Young people must adapt and improvise new economic practices to survive the pandemic and the lockdown, says Pasha Christopher.

The pandemic has swallowed up the economy. 

Many Ugandans have been left unemployed due to the closure of businesses. Most workers in the labour market work in the informal sector, usually referred to as hand-to-mouth jobs, and have been left to feed off their meagre savings through lockdown. For the majority of this vulnerable group, government relief didn’t materialise and for those whom it did it wasn’t enough to sustain three-months in lockdown with no employment. As a result, many people have been compelled to take on subsistence farming to guard against the looming famine, likely to strike soon and continue past the pandemic. The formal sector has also been challenged. They need to map out savings schemes and consider investment in digitisation of their businesses if they want to survive. 

We must adapt and improvise. 

It’s hard when you are forced into idleness, and even more painful when you can’t see a way through to earning a living. But being an ICS peer leader educator has enabled me not to sit back and watch from the sidelines. I believe young people can shift the paradigm, write our own narrative, and solve many of these challenges. Many people are considering opening up new relevant small businesses manufacturing masks and suchlike.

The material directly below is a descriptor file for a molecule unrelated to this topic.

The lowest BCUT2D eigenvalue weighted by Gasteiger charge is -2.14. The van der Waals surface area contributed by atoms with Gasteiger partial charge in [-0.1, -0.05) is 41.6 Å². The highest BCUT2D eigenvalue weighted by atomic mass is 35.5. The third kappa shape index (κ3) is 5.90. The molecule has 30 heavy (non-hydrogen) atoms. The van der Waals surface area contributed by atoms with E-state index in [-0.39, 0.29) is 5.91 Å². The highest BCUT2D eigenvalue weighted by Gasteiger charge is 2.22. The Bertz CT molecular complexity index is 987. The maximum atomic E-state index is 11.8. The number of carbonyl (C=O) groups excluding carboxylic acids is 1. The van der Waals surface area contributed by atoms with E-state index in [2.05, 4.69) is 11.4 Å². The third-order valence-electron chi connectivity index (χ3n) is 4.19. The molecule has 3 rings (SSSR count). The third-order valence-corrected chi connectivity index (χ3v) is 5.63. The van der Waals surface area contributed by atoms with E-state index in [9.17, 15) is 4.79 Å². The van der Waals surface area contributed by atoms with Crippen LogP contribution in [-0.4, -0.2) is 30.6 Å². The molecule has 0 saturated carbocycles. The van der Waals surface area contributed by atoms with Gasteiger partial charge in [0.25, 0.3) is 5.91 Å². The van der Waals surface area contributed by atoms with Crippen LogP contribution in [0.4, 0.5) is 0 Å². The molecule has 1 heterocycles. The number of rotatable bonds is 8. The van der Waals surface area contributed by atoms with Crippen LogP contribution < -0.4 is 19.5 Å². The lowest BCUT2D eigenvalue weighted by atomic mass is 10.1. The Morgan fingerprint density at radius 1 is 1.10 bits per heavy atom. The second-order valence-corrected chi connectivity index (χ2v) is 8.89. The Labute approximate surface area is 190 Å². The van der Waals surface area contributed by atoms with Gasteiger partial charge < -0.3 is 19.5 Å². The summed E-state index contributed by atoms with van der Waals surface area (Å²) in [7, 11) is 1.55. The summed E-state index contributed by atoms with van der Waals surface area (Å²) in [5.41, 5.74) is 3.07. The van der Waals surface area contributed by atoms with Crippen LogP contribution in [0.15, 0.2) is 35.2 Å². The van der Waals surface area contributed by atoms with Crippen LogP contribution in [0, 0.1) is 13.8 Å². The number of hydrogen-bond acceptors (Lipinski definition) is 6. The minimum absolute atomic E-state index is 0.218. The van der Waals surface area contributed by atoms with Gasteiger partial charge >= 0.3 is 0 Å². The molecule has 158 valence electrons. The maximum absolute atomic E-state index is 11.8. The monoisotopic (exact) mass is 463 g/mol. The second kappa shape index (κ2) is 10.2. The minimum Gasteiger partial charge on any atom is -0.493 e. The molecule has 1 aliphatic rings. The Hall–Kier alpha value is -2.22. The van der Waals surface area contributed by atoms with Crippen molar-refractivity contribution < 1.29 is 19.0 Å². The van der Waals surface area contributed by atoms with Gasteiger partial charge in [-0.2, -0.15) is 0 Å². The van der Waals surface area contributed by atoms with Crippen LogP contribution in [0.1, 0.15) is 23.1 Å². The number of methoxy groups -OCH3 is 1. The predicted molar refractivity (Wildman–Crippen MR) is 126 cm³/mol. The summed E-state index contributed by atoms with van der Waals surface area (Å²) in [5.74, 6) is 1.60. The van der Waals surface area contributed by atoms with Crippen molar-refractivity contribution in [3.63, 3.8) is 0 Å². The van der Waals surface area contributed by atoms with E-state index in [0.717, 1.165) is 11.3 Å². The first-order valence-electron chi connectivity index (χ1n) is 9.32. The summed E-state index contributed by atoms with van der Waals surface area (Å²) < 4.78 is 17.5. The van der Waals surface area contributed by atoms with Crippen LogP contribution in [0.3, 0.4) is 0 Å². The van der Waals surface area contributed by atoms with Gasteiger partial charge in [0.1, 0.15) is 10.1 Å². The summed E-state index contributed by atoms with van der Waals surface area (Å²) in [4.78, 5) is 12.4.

Christopher (author) leading a session on how to make soap with local community members.

I, myself, am trying to help others to adapt to this tough time and generate income in order to make a living. At the same time I want to help those 40% of homes in the world that don’t have access to clean water and soap, which is so essential in stopping the spread of COVID19. I have been teaching others the skills to make liquid soap (we took guidance from the relevant authorities, and were careful to strictly observe social distancing rules). I have been met with great enthusiasm by young people, one of whom declared; “We are so ready to dare!” 

Thanks to Restless Development I was able to invite Mr Ziraba Hassan All, a business and medical professional, to attend a session with young people in my area. He shared his own experiences and helped to embed skills in financial literacy, business planning and management. As I write, young people are starting up liquid soap businesses and supplying it to retail shops and supermarkets. I know that even when this pandemic ends, the skills and knowledge these young people have accumulated will continue. I think there is a whole new dimension of business within the pandemic which is going to have a big influence in the post-pandemic period as well.

Author

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We must adapt and improvise to survive.

by Christopher Pasha Reading time: 2 min
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